Searching for a place to settle, Moses Decker had made his way by ax in 1846 to what would later become Viroqua. Two of his sons, Solomon and Reasoner, helped put up a cabin and returned later that year to Illinois. In 1847 the two sons, accompanied by the entire family, returned to settle in their new home.
By 1850 a second house of hewn logs was raised not far from the original and that may be the house which still stands on East Decker Street. In 1850 the site which Decker envisioned as a village was surveyed and plated by Samuel McMichael. By 1851 the village needed a meeting place and so Decker, with the help of other settlers, held a “Raising Bee” and constructed an 18’x22′ house which stood where the Temple Theatre now stands. A gift to the community, it first became the Courthouse, a schoolroom, a church and a place for social and political meetings, with each event lending its “air” of sobriety or gaiety to the room as was required. In August of 1851 the village population consisted of the families of Moses Decker, Rufus Dunlap and Orin Wisel. Late 1851 saw the addition of several more families. (Excerpt from an article by Clara Overbo with materials from the Vernon County Historical Society. Used by permission.)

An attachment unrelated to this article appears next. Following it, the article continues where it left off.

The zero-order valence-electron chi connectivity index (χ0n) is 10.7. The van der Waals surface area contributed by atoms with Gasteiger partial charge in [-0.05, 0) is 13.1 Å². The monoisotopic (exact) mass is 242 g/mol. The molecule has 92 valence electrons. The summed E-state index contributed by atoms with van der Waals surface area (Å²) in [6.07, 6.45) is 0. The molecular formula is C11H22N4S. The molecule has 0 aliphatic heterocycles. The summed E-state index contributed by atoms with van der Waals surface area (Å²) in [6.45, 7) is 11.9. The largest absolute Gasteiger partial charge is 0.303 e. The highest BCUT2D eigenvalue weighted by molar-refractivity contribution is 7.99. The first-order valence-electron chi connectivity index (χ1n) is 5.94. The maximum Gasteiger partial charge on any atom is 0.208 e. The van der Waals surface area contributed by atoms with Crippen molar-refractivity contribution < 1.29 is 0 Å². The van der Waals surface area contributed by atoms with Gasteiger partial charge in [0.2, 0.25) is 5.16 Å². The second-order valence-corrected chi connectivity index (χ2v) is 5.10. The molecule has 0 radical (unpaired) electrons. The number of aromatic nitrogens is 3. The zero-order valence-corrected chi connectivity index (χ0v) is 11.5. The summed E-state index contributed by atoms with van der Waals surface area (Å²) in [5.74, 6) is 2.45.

The Carnegie Library was built in 1905 with funds from Andrew Carnegie, a wealthy iron and steel magnate. The Viroqua library was one of some 2,000 libraries he built across America. It was renamed the McIntosh Memorial Library many years later when Margaret McIntosh donated the funds to expand and remodel it in her father’s memory.